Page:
Newspaper Page Text
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THE PITTSBURG DISPATCH, SUNDAY, JULY 14, 1889.
County League CMs Play
Some Exciting Games. '
THE HOMESTEADS BEATEN.
"East Endcrs Make an Awful Show of
ODE I50YS DEFEAT THE ERIES.
The Oatlands Brace Up and Win a Good
Contest at Seiricklej.
GESEEAL BASEBALL KEWS OF THE DAT
There is quite a boom among the semi
smtteur baseball clubs in this city. Yes
terday they played numerous cames of a
high class. The county league teams fig
ured conspicuously and well. There was
also considerable more interesting baseball
Pringlc'e Reylcw. the details of tlio
BomtonPIttsbarAT gumr, nnd Lrnirne nTrr
nrs nnd other lntcreMlnc sporting n
will bo found on Ibe fourteenth pnec, second
There was an excellent game at Homestead
yesterday betwoen tbe Homestead team and
the Duquesnes. Both teams are In tbe county
league, and tbe contest was a championship
one. Tbe attendance was excellent. Jones,
tbe Homestead pitcher, was bit bard, although
he pitched well. Newell did cood work for the
Duquesnes and won. Following is tbe score:
DtTQUESNlS K.B. r A.EIHOMERr'DS. It B F A E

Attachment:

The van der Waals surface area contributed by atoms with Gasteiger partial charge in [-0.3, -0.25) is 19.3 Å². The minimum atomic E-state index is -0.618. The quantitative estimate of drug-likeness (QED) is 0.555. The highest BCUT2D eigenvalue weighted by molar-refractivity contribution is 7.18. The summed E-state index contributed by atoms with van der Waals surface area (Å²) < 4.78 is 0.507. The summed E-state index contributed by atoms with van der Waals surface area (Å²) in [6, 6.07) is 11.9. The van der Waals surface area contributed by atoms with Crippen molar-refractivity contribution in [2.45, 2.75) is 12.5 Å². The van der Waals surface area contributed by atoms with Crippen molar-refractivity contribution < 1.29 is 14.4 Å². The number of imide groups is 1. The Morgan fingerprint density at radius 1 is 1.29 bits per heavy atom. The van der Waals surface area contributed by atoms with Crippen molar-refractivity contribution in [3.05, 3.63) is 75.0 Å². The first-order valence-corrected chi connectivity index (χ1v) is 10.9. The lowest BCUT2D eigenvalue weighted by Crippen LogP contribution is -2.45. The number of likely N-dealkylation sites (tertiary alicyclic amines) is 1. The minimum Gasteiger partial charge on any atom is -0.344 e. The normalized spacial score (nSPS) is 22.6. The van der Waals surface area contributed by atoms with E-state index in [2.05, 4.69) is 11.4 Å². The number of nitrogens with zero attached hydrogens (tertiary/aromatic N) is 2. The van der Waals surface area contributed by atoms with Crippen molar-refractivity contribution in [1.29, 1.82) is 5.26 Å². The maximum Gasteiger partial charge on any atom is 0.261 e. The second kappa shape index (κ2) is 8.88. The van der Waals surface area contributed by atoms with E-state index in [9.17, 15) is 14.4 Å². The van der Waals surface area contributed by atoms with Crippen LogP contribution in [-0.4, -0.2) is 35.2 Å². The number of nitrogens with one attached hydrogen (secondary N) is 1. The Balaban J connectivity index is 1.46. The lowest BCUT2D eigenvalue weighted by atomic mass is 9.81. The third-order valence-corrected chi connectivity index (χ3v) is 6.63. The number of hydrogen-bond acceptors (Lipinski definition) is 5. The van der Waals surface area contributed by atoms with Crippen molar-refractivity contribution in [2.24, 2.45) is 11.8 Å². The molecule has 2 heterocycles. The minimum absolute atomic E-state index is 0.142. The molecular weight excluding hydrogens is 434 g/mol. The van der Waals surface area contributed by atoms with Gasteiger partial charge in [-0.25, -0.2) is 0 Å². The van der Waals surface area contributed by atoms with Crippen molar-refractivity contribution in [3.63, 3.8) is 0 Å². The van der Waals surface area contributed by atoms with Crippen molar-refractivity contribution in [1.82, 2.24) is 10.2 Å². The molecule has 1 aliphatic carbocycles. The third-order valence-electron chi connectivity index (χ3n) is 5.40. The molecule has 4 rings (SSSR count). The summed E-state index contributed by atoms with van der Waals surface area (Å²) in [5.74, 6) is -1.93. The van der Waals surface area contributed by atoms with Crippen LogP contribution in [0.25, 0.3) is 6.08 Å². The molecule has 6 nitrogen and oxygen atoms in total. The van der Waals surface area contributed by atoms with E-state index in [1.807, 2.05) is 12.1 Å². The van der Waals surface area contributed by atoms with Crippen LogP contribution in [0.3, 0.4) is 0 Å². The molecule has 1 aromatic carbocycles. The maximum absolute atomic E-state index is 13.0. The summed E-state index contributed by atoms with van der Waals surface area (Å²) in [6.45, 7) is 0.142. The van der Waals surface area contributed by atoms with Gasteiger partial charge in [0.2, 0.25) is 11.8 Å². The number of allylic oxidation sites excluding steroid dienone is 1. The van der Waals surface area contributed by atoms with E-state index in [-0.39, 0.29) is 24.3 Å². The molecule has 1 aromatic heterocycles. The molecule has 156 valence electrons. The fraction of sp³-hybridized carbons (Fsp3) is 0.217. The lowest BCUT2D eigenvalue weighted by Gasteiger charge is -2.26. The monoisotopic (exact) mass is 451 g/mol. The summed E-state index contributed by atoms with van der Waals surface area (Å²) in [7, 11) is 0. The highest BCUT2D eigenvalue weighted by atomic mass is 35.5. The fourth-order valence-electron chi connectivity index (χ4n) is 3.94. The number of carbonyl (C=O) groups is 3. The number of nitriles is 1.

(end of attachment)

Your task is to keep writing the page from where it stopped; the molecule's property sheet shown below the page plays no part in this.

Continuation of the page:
Martin, s.... 1
JweL r 1
Urovr, I I
Hen'jran. in. 0
Kdwards, r.. 1
Cahlll. 1 .... 2
Donaj-br. 3.. o
Op Armor, r.. . 2 2
O'MiUlTin. .. 0 2
0 A.C-oljran, mil
(ilh-t'oltrriii. c. 0 0
0 ounpwan.3 1 2
0 itowe, s 1 1
0 llulmer. 1... 0 1
0 Woods,! 0 0
0 Jones, P 0 0
noruir. c... i
i'cany, 2..... 0 12
. 7 J127M 0 Totals..
B 9 24 19 S
Homesteads. .... ..
Karned runs Dunuesnes, 3.
Two-base bits Arni'tr. bulllvan,
Ynunrtmn. (Jrove. Ilorder.
Three-baM1 lilts Jewell. Hennegan.
Base on balls Duquesnes, 4.
i Molec bases Armor, llcnnegan 2, Edwards,
lilt bv pltelicr Armor.
Double plays Woods and llulmer: Armor and
LcJl nn bae I)nquenes, 10: Homesteads, 6.
Mrn?k out By eiell. 8: by Jones, 7.
Time offfitne Two hours.
The East End Athletic Ilnre a Picnic With
The East End Athletics and the Emsworths
played on the latter's grounds yesterday, and
the contest was ridiculously onesided. The
East Enders won by 27 to 1. but the one was an
arned one. The contest really was a bnr-